In our opinion the simplest solution would be to fully regulate all lithium batteries in all modes with no exceptions. That means someone has to put a label on a box and sign a piece a paper. A paper trail would exist. And no one would be confused by very small batteries vs small batteries vs medium batteries vs large batteries.
But the airlines would have to cooperate too. Dangerous Goods fees are extraordinarily high. Most airlines designate two or three employees to check in hazmat shipments. These are usually high seniority employees making top pay. We have been there – and done that. And there is no way that the carrier can justify hazmat fees of $100-150 (or even higher) per shipment. And if the carrier subcontracts the handling, the carrier’s expenses drop by 50% or more. So what is the justification for such high dangerous goods fees?
In all of our training programs, telephone conversations, e-mails, and faxes the two words shippers and a lot of freight forwarders and truckers want to hear is “not regulated” or “not restricted.” If they hear those two little words they immediately tune out the instructor or advisor and feel that packing, the really first line of safety, is no longer an issue. We’ve had more than a few inquiries based upon those words, “not regulated”, suggesting that the batteries can be shipped safely in envelopes. No, you can’t substitute envelopes for boxes or drums or jerricans.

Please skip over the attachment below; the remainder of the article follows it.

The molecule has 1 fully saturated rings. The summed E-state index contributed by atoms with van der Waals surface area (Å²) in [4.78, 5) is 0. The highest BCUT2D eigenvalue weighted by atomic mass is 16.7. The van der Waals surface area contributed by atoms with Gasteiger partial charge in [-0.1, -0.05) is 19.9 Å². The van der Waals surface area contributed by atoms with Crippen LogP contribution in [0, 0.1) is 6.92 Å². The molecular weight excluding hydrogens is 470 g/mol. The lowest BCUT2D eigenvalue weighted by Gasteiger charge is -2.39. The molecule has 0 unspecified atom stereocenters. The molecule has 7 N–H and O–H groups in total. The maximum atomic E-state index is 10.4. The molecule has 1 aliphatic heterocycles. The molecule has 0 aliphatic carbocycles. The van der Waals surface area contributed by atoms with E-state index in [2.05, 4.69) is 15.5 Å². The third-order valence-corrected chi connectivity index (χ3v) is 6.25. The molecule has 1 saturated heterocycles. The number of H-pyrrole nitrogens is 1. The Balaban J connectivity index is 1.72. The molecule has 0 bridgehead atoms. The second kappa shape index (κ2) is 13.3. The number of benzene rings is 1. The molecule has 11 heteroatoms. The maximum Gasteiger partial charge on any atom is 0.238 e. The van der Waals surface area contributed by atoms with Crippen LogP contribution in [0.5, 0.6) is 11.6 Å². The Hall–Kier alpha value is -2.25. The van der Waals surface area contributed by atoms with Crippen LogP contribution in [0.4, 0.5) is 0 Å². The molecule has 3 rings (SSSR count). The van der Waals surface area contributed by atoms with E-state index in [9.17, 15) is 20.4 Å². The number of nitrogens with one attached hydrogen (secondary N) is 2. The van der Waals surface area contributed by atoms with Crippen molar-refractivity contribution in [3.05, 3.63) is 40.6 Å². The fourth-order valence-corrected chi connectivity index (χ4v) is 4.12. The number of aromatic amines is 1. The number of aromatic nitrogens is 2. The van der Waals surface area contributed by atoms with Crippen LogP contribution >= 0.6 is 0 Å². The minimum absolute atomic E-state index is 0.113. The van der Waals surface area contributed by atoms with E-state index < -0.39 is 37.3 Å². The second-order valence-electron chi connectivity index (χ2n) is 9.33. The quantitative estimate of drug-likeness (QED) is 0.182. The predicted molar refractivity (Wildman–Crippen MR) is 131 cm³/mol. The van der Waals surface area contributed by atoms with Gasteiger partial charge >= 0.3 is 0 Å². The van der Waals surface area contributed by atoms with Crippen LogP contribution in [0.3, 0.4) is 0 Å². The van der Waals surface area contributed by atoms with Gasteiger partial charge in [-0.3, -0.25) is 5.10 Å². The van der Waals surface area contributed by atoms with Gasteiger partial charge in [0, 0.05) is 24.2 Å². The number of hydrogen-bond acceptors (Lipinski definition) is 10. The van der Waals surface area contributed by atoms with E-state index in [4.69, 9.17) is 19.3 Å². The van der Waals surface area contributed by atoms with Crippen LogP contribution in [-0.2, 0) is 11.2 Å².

In fact, DOT/PHMSA in the final rule HM-231, which amends numerous packaging requirements, has defined “strong outer packaging” extensively to mean “sturdy, durable, and constructed so that it will retain its contents under normal conditions of transportation, including rough handling.” We would place strong emphasis on “rough handling” since many people who do not actually handle or transport cargo must think that their package is wrapped in a baby blanket and really handled gently with loving care. In freight handling, loving care means that the hazmat employee should not leave his footprint on the box. In January 2003 we wrote: